The Public Company Accounting Oversight Board voted to approve a new Auditing Standard No. 16, Communications with Audit Committees. The SEC has to approve the Standard before it becomes effective, and it only applies to fiscal years beginning on or after December 15, 2012. Nonetheless, mutual fund boards should prepare now for the changes adoption of the new Standard will bring.
The biggest changes for mutual fund audit committees are:
- The Standard requires communications to be made to the audit committee in a timely manner and before the audit report is issued. This may affect the timing of the audit committee meetings.
- The Standard requires the auditor to establish an understanding of the terms of the audit engagement with the audit committee, rather than management. This will require the audit committee to be more engaged in the details of the audit with the auditors.
- The Standard requires the auditor to inquire of the audit committee whether it is aware of matters relevant to the audit, including, but not limited to, violations or possible violations of laws or regulations. This will put on the committee increased urgency for overseeing compliance at the company.
There are new subjects that need to be expressly discussed with the auditors. Specifically, the Standard requires discussion of:
- Certain matters regarding the fund’s accounting policies, practices, and estimates
- The auditor’s evaluation of the quality of the fund’s financial reporting
- Information related to significant unusual transactions, including the business rationale for such transactions
- The auditor’s views regarding significant accounting or auditing matters when the auditor is aware that management consulted with other accountants about such matters and the auditor has identified a concern regarding these matters
- An overview of the overall audit strategy, including timing of the audit, significant risks the auditor identified, and significant changes to the planned audit strategy, or identified risks Information about the nature and extent of specialized skill or knowledge needed in the audit; the extent of the planned use of internal auditors, company personnel, or other third parties, and the involvement of other independent public accounting firms or other persons not employed by the auditor during the audit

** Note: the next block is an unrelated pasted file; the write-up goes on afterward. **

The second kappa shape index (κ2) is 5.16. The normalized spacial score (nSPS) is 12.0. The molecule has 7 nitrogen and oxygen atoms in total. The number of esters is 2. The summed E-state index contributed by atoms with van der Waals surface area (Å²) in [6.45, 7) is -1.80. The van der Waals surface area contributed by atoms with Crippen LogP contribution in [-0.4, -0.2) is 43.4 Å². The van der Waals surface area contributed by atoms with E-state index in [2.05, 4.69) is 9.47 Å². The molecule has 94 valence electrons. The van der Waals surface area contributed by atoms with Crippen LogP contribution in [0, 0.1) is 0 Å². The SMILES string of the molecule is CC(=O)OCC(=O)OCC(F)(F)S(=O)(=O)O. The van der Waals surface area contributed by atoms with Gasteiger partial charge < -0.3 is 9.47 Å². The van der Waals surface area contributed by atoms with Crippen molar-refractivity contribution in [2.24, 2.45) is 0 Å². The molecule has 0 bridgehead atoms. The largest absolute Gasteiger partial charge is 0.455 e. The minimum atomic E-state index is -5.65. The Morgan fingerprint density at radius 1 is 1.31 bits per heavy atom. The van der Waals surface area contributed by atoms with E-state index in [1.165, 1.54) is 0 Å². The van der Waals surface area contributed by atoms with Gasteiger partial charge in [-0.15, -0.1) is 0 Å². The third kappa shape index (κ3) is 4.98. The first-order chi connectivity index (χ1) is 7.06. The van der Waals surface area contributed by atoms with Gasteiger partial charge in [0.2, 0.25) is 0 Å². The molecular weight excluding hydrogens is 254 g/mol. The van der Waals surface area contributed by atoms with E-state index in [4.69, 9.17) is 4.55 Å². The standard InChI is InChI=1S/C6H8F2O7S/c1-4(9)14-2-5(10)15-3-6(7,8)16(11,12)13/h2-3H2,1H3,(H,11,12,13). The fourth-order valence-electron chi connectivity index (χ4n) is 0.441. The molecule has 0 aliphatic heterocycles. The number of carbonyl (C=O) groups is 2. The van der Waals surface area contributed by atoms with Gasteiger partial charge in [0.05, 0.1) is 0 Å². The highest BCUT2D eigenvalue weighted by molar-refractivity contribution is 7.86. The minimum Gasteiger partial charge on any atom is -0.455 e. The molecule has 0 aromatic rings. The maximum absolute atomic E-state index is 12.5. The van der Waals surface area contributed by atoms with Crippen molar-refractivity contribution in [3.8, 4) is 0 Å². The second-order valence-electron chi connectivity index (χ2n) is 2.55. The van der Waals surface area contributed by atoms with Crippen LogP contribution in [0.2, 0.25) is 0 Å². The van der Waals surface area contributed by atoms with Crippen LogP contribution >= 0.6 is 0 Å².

- The basis for the auditor’s determination that he or she can serve as principal auditor, if significant parts of the audit will be performed by other auditors
- Situations in which the auditor identified a concern regarding management’s anticipated application of accounting pronouncements that have been issued but are not yet effective and might have a significant effect on future financial reporting
- Difficult or contentious matters for which the auditor consulted outside the engagement team
- The auditor's evaluation of going concern
- Departures from the auditor’s standard report
- Other matters arising from the audit that are significant to the oversight of the company’s financial reporting process, including complaints or concerns regarding accounting or auditing matters that have come to the auditor’s attention during the audit
As for current action items for mutual fund boards, audit committees should:
- Discuss with the auditor the anticipated timing of the required communications and whether changes to meeting agendas will be necessary to accommodate the additional communication requirements
- Prepare for the possibility of increased auditor requests for formal representation letters from the audit committee or audit committee chair, and assess whether it is appropriate to provide such representations
- Re-evaluate the audit committee’s processes for receiving information about investigation and compliance matters, to determine if any changes are advisable
- Once the Standard is adopted (in case there are changes), the audit committee charter and annual calendar should be reviewed and updated as appropriate